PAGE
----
Between Orality and Electronic Culture: Understanding the Changing Conception of Community and Language Use among Roma (Gypsies) Using “Medium Theory”

Reference work entry


In this exploratory chapter, “medium theory” is employed to examine the relationship between media broadly understood and community-consciousness among Roma (Gypsies), seeking to understand how conceptions of identity and community have changed in moving from oral to electronic culture. Throughout, ample consideration is given to the role and use of language regarding Roma identity and culture. Note that in writing in general terms about the Roma and Romani culture, it is important to remember that in reality the culture includes a variety of very distinct and diverse groups and individuals. Electronic culture highlights this plurality of smaller communities within a larger general and even global community, specifically with increased calls for political unification of all Roma people. In the first part of the chapter, medium theory is described and an assessment is made of media effects on social communication and identity in moving from an oral to print culture. Next, the relationships between print and nationalism are considered on the one hand, and between print and the representation of Roma as “social problems” and “research subjects,” on the other. Following this, the representational space of print is set aside and the participatory space of Roma “talking back” is examined. In concluding, the authors speculate on the transformative potential with the experience of space that accompanies digital technologies, arguing that as communication across various Roma groups continues to increase and knowledge of Roma in general continues to increase that the potential for a loose unity globally and strong diversity locally will occur simultaneously.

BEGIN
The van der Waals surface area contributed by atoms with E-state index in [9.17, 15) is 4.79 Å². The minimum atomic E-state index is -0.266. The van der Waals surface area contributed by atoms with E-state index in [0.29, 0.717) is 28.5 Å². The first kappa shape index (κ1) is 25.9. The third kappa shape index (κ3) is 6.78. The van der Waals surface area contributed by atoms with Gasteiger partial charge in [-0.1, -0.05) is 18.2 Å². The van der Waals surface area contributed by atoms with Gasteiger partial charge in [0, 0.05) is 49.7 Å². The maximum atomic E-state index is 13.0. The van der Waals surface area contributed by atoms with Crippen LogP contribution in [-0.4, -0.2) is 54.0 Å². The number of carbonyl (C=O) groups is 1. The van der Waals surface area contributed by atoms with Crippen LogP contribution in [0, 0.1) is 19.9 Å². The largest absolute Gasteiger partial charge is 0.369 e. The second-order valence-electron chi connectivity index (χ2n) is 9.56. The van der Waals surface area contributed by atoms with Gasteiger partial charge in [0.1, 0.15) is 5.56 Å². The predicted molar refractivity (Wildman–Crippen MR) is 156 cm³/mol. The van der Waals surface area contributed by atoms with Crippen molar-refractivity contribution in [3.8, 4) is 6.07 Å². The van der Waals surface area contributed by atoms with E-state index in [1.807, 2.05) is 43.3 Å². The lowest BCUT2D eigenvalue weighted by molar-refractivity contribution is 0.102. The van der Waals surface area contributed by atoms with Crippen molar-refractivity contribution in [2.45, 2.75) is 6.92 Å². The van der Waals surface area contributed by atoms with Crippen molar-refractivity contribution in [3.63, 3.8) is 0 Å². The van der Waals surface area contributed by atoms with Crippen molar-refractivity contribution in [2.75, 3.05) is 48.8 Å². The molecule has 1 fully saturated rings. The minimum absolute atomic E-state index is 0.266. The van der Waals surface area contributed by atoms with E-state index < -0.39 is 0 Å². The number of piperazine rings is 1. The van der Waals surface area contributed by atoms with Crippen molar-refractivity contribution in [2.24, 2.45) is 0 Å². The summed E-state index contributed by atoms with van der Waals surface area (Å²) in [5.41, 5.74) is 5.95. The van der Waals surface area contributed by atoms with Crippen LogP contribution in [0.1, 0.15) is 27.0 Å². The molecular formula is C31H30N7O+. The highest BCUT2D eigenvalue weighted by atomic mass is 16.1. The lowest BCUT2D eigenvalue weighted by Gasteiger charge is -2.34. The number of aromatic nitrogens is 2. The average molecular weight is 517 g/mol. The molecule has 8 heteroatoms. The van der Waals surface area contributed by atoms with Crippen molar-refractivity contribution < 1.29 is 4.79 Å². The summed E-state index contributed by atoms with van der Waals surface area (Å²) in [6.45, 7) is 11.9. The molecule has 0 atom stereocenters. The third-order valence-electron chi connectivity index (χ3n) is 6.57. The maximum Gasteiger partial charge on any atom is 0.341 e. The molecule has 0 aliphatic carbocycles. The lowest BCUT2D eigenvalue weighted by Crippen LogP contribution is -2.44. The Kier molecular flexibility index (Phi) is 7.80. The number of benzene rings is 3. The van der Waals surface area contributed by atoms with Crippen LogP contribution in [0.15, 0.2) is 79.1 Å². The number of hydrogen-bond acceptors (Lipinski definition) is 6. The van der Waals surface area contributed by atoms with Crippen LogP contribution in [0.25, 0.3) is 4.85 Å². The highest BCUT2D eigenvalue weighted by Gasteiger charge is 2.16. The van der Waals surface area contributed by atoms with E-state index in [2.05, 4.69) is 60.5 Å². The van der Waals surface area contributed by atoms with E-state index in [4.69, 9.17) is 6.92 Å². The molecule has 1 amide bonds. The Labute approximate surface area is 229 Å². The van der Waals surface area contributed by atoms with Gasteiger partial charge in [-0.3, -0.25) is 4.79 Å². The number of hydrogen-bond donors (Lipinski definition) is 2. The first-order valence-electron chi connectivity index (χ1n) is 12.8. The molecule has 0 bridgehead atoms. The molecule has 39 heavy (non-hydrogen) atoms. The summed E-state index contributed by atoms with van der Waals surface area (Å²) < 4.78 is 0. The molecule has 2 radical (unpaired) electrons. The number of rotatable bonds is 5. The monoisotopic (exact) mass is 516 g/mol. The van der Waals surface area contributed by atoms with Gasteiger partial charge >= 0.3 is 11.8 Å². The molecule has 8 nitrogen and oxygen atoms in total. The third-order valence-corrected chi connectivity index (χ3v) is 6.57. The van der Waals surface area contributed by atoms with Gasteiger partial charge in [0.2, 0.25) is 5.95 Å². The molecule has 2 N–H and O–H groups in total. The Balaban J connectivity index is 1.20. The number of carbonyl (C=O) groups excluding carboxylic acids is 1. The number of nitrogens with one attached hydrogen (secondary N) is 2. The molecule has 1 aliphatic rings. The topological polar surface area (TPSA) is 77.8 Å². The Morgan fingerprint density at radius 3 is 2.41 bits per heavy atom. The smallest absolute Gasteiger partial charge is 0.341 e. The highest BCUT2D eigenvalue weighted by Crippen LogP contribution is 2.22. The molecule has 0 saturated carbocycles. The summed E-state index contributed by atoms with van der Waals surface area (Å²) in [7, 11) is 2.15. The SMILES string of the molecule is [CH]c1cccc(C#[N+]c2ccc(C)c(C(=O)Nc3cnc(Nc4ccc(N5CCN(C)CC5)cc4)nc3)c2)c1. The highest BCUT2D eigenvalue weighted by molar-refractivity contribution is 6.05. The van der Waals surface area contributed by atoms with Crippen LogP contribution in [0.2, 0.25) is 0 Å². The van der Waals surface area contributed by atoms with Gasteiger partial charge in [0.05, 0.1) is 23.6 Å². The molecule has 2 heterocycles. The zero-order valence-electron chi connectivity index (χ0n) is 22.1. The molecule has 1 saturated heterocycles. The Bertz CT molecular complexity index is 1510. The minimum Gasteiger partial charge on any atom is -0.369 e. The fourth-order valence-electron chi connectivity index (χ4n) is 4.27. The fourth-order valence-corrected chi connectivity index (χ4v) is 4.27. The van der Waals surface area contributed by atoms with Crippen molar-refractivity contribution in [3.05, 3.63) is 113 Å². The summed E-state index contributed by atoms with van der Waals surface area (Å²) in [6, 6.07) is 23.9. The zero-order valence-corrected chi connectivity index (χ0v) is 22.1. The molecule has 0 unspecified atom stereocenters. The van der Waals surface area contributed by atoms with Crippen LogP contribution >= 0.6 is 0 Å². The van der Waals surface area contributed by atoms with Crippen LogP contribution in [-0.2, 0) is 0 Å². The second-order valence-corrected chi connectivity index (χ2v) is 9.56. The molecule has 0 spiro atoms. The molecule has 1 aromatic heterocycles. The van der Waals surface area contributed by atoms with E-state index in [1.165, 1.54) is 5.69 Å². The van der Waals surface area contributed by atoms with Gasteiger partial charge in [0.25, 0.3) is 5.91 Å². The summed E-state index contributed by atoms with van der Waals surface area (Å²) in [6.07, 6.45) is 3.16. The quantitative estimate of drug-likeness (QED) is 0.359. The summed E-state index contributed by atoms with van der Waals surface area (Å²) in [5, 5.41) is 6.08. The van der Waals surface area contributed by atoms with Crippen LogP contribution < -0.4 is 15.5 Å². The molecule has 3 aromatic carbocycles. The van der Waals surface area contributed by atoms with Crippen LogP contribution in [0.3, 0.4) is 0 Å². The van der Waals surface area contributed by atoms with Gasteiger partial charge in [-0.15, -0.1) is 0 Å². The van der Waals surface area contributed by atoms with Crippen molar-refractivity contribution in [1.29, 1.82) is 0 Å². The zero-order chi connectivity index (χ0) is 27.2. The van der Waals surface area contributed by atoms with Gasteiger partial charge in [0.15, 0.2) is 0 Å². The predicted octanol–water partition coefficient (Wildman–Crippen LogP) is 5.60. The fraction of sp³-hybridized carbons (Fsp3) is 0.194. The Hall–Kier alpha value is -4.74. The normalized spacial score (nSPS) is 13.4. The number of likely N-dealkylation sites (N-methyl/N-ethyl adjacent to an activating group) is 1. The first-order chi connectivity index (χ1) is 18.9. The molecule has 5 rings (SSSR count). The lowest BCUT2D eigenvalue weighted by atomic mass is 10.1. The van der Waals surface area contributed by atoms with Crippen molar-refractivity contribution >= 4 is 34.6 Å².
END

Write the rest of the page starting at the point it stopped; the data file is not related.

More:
Linguistic geography Roma Medium theory Orality Nationalism 


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© Springer Nature Switzerland AG 2020

Authors and Affiliations

  1. 1.TecumsehUSA
  2. 2.WewokaUSA

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